Monday, July 22, 2013

New Arrival

Even though we are still in the US, we wanted to keep posting about what is happening at Mbingo.  This past weekend was the CIMS (internal medicine/pediatrics residency) and PAACS (surgery residency) graduation.  All of the graduates have spent many years training and passed their final exams.  They will now be sent to different hospitals across Cameroon and other African countries.

These are our CIMS graduates for the year - Dr. Koudjou and Dr. Mbanga.  We are proud of what they accomplished during their time at Mbingo and look forward to hearing how they are doing at their new hospital assignments.  Hopefully they take with them a deeper knowledge of medicine, much experience in patient care, advanced skills in procedures, and a desire to improve the level of healthcare at their new hospital.  Even though they leave us at Mbingo, they will always be part of the CIMS family.

The PAACS residency also had their graduation and this photo shows Dr. Mifila with Dr. Jim Brown (PAACS faculty missionary surgeon) in the operating room.  Dr. Mifila will be going back to his home country of the Democratic Republic of Congo (DRC) to work at a hospital that has incredible needs as well as challenges.  He has been well-equipped and will represent the PAACS program well.  Dr. Ekwin and Dr. Brown also graduated this year and will be serving their people, their patients, and the Lord at their new assignments.  I know I echo the PAACS faculty in expressing our pride in what they all have accomplished.

This was a photo we took of all the CIMS faculty, CIMS residents, house officers, and nurse practitioner students before we left.  This serves as our "class photo" for the year.  Each person in this picture is an important part of the care that is delivered at Mbingo.

This photo shows the administration of the hospital at Mbingo.  From the left, there is Mr. Nji (hospital administrator), Mrs. Gabe (assistant administrator of personnel), and Mr. Joce (assistant administrator of finance).  Although we as missionaries hold positions of leadership at the hospital, we are proud of the fact that Mbingo is officially run by Cameroonians.  They have a difficult job of figuring out a way to offer the highest level of care possible with minimal resources to an extremely poor population.  We are often pushing them to give us more resources in one area or another and we can even get frustrated at times, but it is no easy task that they are dealt.  We are thankful for the wisdom they try to show each day in keeping the hospital running.

This is the Cameroonian M+ team.  They are responsible for providing care to TB and HIV patients at Mbingo.  Dr. William (middle) is the head physician and leads the team.  The government provides TB and HIV medications free of charge, but do not allow any of these medications to be purchased.  That is fine until the government runs out of medications and these sick patients do not receive treatment.  Even a week of missing medication can cause disease resistance to form for a patient making future treatment more difficult.  The team is assisted by Debbie Bardin (missionary nurse) and as a group does an admirable job of trying to balance medication shortages with extreme need.  Please pray that the country of Cameroon does a better job of keeping these vital medicines in stock and therefore make the M+ team's job a little easier.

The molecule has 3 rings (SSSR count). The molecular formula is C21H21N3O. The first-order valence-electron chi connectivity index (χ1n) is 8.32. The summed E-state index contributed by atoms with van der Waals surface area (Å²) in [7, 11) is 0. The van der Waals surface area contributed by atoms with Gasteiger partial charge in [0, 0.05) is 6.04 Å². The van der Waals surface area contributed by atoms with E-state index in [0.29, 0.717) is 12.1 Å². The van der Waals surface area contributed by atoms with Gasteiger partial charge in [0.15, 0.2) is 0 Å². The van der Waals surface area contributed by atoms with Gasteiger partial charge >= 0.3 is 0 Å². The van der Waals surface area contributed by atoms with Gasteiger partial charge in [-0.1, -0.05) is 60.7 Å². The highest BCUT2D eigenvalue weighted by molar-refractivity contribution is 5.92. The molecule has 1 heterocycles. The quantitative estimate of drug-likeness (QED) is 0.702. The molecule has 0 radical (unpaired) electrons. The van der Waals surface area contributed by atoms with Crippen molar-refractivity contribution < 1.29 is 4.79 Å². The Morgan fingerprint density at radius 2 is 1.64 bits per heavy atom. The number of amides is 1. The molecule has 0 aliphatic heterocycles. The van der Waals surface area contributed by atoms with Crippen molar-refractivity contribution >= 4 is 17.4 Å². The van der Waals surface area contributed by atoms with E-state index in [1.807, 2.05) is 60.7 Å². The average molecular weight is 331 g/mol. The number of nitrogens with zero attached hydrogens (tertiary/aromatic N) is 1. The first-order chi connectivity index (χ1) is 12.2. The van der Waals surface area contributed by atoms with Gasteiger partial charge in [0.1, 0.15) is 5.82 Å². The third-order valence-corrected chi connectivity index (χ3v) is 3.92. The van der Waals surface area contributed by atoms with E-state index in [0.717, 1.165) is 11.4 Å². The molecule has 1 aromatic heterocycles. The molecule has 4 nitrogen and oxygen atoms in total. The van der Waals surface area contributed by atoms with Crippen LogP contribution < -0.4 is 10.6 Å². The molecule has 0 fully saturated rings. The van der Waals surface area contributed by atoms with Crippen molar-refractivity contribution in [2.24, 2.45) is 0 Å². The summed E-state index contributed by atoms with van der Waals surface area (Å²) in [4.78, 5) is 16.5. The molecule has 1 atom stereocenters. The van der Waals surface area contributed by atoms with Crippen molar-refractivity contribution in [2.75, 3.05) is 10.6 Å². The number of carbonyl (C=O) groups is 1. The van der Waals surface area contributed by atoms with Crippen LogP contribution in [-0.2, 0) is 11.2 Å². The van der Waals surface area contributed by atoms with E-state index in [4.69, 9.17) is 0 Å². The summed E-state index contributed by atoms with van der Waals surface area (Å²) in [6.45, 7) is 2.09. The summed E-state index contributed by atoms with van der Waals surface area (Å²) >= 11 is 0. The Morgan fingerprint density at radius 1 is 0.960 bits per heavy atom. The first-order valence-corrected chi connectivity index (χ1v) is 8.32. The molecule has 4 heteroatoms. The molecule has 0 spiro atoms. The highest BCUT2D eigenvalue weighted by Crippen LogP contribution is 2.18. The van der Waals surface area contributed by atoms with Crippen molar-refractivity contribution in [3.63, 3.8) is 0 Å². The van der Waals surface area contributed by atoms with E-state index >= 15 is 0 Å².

Health campaigns and official days are popular in Cameroon.  This poster is for the World TB Day which involved teaching on TB for the week, official posters and t-shirts, and a march through the market and hospital grounds.  In addition to TB, there are official days for HIV, diabetes, and glaucoma just to name a few.  Spreading the word to the community is an important part of preventive strategies for healthcare...and where else can you see singing and dancing to spread the word about disease?

Isaac is having a great time in the US seeing family and friends, but often talks about Mbingo and missing Cathen, JR, Lindsay, and his Cameroonian friends.  This photo shows Isaac after church with a couple of the local children.

Introducing Benjamin Kyle Barrier.  He was born on July 5th and weighed 9lbs 1oz.  Angela and Ben are doing great and we could not be happier to have him join our family.  We are enjoying sharing him with our family and friends here and look forward to sharing him soon with our Mbingo family.  We have already sent off for his passport.  After this returns, we will request his Cameroonian visa and then plan to return to Mbingo in mid to late August.


  1. He is beautiful! And if I remember right, a little smaller than Isaac was? And I'm pretty sure I see Isaac in his mouth at least :). So thankful y'all are enjoying family and friends in this season. xo

  2. Warmest congratulations to you all and welcome to the new little one! Hope your time home is full of great time with family and friends. Melinda